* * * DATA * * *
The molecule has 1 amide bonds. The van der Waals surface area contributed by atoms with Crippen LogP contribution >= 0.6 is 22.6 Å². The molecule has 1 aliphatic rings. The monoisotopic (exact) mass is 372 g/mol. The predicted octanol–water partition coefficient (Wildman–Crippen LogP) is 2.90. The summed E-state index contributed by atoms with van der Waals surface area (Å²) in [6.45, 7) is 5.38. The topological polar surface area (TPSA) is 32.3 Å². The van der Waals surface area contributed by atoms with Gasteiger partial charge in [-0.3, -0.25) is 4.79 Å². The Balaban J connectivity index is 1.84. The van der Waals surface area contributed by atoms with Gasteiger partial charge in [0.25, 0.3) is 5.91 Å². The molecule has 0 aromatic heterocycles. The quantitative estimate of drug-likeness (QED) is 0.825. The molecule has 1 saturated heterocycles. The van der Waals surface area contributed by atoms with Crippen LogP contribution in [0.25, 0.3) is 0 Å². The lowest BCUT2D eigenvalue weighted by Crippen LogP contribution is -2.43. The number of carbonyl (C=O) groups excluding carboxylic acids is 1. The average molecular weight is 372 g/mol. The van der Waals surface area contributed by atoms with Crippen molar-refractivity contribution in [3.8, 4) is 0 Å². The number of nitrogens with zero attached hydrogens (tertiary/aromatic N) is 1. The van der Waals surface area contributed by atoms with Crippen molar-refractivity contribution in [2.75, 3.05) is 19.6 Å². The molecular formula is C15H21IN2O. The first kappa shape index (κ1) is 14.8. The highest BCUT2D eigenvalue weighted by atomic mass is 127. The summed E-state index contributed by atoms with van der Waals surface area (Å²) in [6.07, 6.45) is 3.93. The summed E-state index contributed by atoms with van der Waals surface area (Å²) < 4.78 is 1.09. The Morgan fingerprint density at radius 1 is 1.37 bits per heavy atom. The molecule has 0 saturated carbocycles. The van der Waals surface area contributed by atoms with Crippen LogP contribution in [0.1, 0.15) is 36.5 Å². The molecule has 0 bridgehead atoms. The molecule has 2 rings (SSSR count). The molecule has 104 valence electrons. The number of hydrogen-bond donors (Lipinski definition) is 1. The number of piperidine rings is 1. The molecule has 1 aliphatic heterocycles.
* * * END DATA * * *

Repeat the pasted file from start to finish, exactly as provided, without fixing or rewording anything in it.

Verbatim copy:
The molecule has 1 amide bonds. The van der Waals surface area contributed by atoms with Crippen LogP contribution >= 0.6 is 22.6 Å². The molecule has 1 aliphatic rings. The monoisotopic (exact) mass is 372 g/mol. The predicted octanol–water partition coefficient (Wildman–Crippen LogP) is 2.90. The summed E-state index contributed by atoms with van der Waals surface area (Å²) in [6.45, 7) is 5.38. The topological polar surface area (TPSA) is 32.3 Å². The van der Waals surface area contributed by atoms with Gasteiger partial charge in [-0.3, -0.25) is 4.79 Å². The Balaban J connectivity index is 1.84. The van der Waals surface area contributed by atoms with Gasteiger partial charge in [0.25, 0.3) is 5.91 Å². The molecule has 0 aromatic heterocycles. The quantitative estimate of drug-likeness (QED) is 0.825. The molecule has 1 saturated heterocycles. The van der Waals surface area contributed by atoms with Crippen LogP contribution in [0.25, 0.3) is 0 Å². The lowest BCUT2D eigenvalue weighted by Crippen LogP contribution is -2.43. The number of carbonyl (C=O) groups excluding carboxylic acids is 1. The average molecular weight is 372 g/mol. The van der Waals surface area contributed by atoms with Crippen molar-refractivity contribution in [3.8, 4) is 0 Å². The number of nitrogens with zero attached hydrogens (tertiary/aromatic N) is 1. The van der Waals surface area contributed by atoms with Crippen molar-refractivity contribution in [2.75, 3.05) is 19.6 Å². The molecular formula is C15H21IN2O. The first kappa shape index (κ1) is 14.8. The highest BCUT2D eigenvalue weighted by atomic mass is 127. The summed E-state index contributed by atoms with van der Waals surface area (Å²) in [6.07, 6.45) is 3.93. The summed E-state index contributed by atoms with van der Waals surface area (Å²) < 4.78 is 1.09. The Morgan fingerprint density at radius 1 is 1.37 bits per heavy atom. The molecule has 0 saturated carbocycles. The van der Waals surface area contributed by atoms with Crippen LogP contribution in [0.1, 0.15) is 36.5 Å². The molecule has 0 bridgehead atoms. The molecule has 2 rings (SSSR count). The molecule has 104 valence electrons. The number of hydrogen-bond donors (Lipinski definition) is 1. The number of piperidine rings is 1. The molecule has 1 aliphatic heterocycles.